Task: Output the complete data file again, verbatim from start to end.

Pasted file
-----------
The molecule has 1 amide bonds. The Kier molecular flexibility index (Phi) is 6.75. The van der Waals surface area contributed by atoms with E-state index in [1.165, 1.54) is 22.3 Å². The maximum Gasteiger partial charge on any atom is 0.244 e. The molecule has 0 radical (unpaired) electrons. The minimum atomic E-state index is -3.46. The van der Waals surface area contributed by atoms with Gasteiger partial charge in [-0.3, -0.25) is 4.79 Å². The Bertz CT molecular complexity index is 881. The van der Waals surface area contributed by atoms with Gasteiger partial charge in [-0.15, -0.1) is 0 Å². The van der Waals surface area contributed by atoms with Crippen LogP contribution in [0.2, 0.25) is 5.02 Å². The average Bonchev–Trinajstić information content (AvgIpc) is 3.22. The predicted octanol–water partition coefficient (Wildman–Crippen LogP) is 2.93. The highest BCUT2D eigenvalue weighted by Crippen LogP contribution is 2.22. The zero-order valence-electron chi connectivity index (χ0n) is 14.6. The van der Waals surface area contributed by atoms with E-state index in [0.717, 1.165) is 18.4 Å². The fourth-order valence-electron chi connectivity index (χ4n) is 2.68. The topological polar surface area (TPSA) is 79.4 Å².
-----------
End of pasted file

The molecule has 1 amide bonds. The Kier molecular flexibility index (Phi) is 6.75. The van der Waals surface area contributed by atoms with E-state index in [1.165, 1.54) is 22.3 Å². The maximum Gasteiger partial charge on any atom is 0.244 e. The molecule has 0 radical (unpaired) electrons. The minimum atomic E-state index is -3.46. The van der Waals surface area contributed by atoms with Gasteiger partial charge in [-0.3, -0.25) is 4.79 Å². The Bertz CT molecular complexity index is 881. The van der Waals surface area contributed by atoms with Gasteiger partial charge in [-0.15, -0.1) is 0 Å². The van der Waals surface area contributed by atoms with Crippen LogP contribution in [0.2, 0.25) is 5.02 Å². The average Bonchev–Trinajstić information content (AvgIpc) is 3.22. The predicted octanol–water partition coefficient (Wildman–Crippen LogP) is 2.93. The highest BCUT2D eigenvalue weighted by Crippen LogP contribution is 2.22. The zero-order valence-electron chi connectivity index (χ0n) is 14.6. The van der Waals surface area contributed by atoms with E-state index in [0.717, 1.165) is 18.4 Å². The fourth-order valence-electron chi connectivity index (χ4n) is 2.68. The topological polar surface area (TPSA) is 79.4 Å².